10 Things I Wish I Knew Before Taking Antidepressants

by Rachel Clark
antidepressants

The decision to take antidepressants for me was a significant one in my Mental Health journey. Recognising that you have a Mental Health condition and to deal with that alone is a huge step; and for many people, reaching out and admitting that you need a bit of extra help is admirable, and necessary.

I had reached that point last year, where I was open to trying anything that would help me get through the day and not have it affect my work and personal life as much as it was.

As with any new medication, I had the view of doing as much research as I possibly could before committing to taking antidepressants, in order to feel more clued up.  So I immersed myself in as much knowledge as I could find from the internet, friends who I knew had taken them, and any forums online.

I had been prescribed Sertraline by my GP, so I could be specific in my search and learn more about side affects of that particular drug. What I did find however, is that the side affects covered seemed to be very general, and what I think we all need to do is more ‘real talk’ about what can actually happen, and our own personal experiences. That way the more information and knowledge we have and the more we share it can only be a good thing for people considering taking the step towards antidepressants.

So here are a few of the things I wish I had been aware of before taking Sertraline, so if you’re a little unsure or hesitant of taking this route hopefully it might help guide you:

Be prepared to be patient.

The GP always advises that two or three weeks and the drugs should be in your system; I think it’s longer in my own personal experience, depending on dosage and what you’re prescribed. The entire naming of the drug ‘antidepressant’ makes it sound wonderful, some even refer to them as ‘happy pills’. But the reality is, if you do chemically need more Seratonin then the right dosage will only take you up to the normal amount you need, so unfortunately you’re not going to be floating through your day with a beaming smile in a state of ecstasy, hugging everyone!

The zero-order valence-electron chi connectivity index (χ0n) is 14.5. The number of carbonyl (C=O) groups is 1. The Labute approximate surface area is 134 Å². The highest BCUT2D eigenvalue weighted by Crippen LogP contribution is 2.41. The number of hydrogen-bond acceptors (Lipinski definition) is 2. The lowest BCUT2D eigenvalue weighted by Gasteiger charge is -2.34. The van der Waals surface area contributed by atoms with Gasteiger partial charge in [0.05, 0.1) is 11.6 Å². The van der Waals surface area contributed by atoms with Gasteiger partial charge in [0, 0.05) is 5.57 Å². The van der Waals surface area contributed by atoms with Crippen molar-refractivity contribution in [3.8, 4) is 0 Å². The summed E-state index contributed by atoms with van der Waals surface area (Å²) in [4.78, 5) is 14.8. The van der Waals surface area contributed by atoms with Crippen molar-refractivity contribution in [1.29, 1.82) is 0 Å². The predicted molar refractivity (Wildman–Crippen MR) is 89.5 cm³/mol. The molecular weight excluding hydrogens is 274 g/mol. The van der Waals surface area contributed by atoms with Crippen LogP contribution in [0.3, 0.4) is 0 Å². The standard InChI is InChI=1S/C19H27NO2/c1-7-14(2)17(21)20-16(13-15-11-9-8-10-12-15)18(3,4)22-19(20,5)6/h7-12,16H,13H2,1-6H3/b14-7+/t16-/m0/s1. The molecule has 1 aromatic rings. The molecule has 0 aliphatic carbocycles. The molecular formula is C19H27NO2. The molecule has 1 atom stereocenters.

When I went up to 100mg from 50mg all that happened was I felt agitated, unfocused and unable to concentrate on one thing for longer than a couple of minutes. I felt spaced out, yet hyperactive, and I knew it wasn’t quite right. I’ve since levelled out on 75mg which seems to be working nicely, but it’s all trial and error and every person is different.  You just have to be prepared to be patient, let the drug do its’ work, and get regular reviews from your GP about how it is working for you.

Be prepared to lose your libido in strange ways.

The medication states side affects such as nausea, headaches, loss of libido/ interest in sex.  When I read that I assumed it meant just how it sounded – ‘loss of interest’. OK, so you may not feel like doing it as frequently. However what I didn’t plan for was a numbness of ‘that’ area.  People often describe feeling numb emotionally whilst taking antidepressants, I didn’t bargain for it physically as well! This can be quite a scary feeling if you’re not prepared for it; I thought it was Game Over, RIP Fanny, it’s been nice knowing you, I had images of myself sitting at my desk in mourning writing ‘Eulogy for my Lady Garden’. This didn’t last, and the numbness does go away eventually (thank goodness!) however it’s always something you may choose to discuss with a partner if you’re in a relationship, as it’s something that can affect both of you in different ways.

Be prepared to not get on well with alcohol.

One thing I wanted to know before I took antidepressants was whether I could still drink alcohol. Don’t get me wrong I’m certainly not dependent on it, but most nights I enjoy a glass of wine with a meal, and on the weekend maybe a few more of something else. I’ve always handled alcohol well, so usually it would take quite a few drinks to get me well on the way to Merry Town, well not any more! Obviously I did my research and was aware of the fact that taking alcohol (a depressant) and an antidepressant at the same time is going to cancel each other out, and shouldn’t be done if at all, but what I didn’t bargain for was the way it would react with me.

Being a moderate and social drinker I could usually have a couple of G&T’s and a couple of glasses of wine and be a little bit chatty. If I were to do the same amount now, it hits me like a ton of bricks, from out of nowhere. When I was just learning this, one particular night I went from being a chatty cheery soul, to a drunken mess throwing up in the local pub beer garden, within a relatively short time period. Thankfully I have good friends who looked after me, but if I hadn’t I would have very much put myself in danger, all because I thought I would be capable of a ‘normal amount’ for me.